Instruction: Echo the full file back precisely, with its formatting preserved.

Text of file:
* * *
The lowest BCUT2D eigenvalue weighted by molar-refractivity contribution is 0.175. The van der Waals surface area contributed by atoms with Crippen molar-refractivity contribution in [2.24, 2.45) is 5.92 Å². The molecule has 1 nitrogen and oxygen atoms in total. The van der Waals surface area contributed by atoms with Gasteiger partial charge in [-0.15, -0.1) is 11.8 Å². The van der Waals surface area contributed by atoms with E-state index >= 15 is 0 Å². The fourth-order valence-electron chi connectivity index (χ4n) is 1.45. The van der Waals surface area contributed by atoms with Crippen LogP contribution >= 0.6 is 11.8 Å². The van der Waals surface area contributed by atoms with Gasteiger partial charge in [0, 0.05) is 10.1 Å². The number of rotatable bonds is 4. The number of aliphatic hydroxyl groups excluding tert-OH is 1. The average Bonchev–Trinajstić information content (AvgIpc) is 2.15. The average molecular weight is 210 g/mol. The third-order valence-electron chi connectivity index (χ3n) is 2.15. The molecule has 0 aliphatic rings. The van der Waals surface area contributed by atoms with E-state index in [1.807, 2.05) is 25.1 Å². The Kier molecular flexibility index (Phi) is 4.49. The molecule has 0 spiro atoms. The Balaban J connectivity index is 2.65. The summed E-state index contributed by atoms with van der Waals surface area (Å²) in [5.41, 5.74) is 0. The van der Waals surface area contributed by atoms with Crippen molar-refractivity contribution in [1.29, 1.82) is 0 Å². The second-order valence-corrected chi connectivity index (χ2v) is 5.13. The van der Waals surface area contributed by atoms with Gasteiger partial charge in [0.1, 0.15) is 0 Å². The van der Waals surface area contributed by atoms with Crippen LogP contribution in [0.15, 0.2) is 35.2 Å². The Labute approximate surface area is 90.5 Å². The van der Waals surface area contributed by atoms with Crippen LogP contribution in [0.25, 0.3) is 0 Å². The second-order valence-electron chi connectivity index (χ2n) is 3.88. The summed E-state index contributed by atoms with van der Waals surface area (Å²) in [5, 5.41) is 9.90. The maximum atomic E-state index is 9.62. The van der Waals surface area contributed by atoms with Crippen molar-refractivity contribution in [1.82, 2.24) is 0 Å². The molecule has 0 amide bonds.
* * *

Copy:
The lowest BCUT2D eigenvalue weighted by molar-refractivity contribution is 0.175. The van der Waals surface area contributed by atoms with Crippen molar-refractivity contribution in [2.24, 2.45) is 5.92 Å². The molecule has 1 nitrogen and oxygen atoms in total. The van der Waals surface area contributed by atoms with Gasteiger partial charge in [-0.15, -0.1) is 11.8 Å². The van der Waals surface area contributed by atoms with E-state index >= 15 is 0 Å². The fourth-order valence-electron chi connectivity index (χ4n) is 1.45. The van der Waals surface area contributed by atoms with Crippen LogP contribution >= 0.6 is 11.8 Å². The van der Waals surface area contributed by atoms with Gasteiger partial charge in [0, 0.05) is 10.1 Å². The number of rotatable bonds is 4. The number of aliphatic hydroxyl groups excluding tert-OH is 1. The average Bonchev–Trinajstić information content (AvgIpc) is 2.15. The average molecular weight is 210 g/mol. The third-order valence-electron chi connectivity index (χ3n) is 2.15. The molecule has 0 aliphatic rings. The van der Waals surface area contributed by atoms with E-state index in [1.807, 2.05) is 25.1 Å². The Kier molecular flexibility index (Phi) is 4.49. The molecule has 0 spiro atoms. The Balaban J connectivity index is 2.65. The summed E-state index contributed by atoms with van der Waals surface area (Å²) in [5.41, 5.74) is 0. The van der Waals surface area contributed by atoms with Crippen molar-refractivity contribution in [1.29, 1.82) is 0 Å². The second-order valence-corrected chi connectivity index (χ2v) is 5.13. The van der Waals surface area contributed by atoms with Gasteiger partial charge in [0.1, 0.15) is 0 Å². The van der Waals surface area contributed by atoms with Crippen LogP contribution in [0.15, 0.2) is 35.2 Å². The Labute approximate surface area is 90.5 Å². The van der Waals surface area contributed by atoms with Crippen LogP contribution in [0.25, 0.3) is 0 Å². The second-order valence-electron chi connectivity index (χ2n) is 3.88. The summed E-state index contributed by atoms with van der Waals surface area (Å²) in [5, 5.41) is 9.90. The maximum atomic E-state index is 9.62. The van der Waals surface area contributed by atoms with Crippen molar-refractivity contribution in [1.82, 2.24) is 0 Å². The molecule has 0 amide bonds.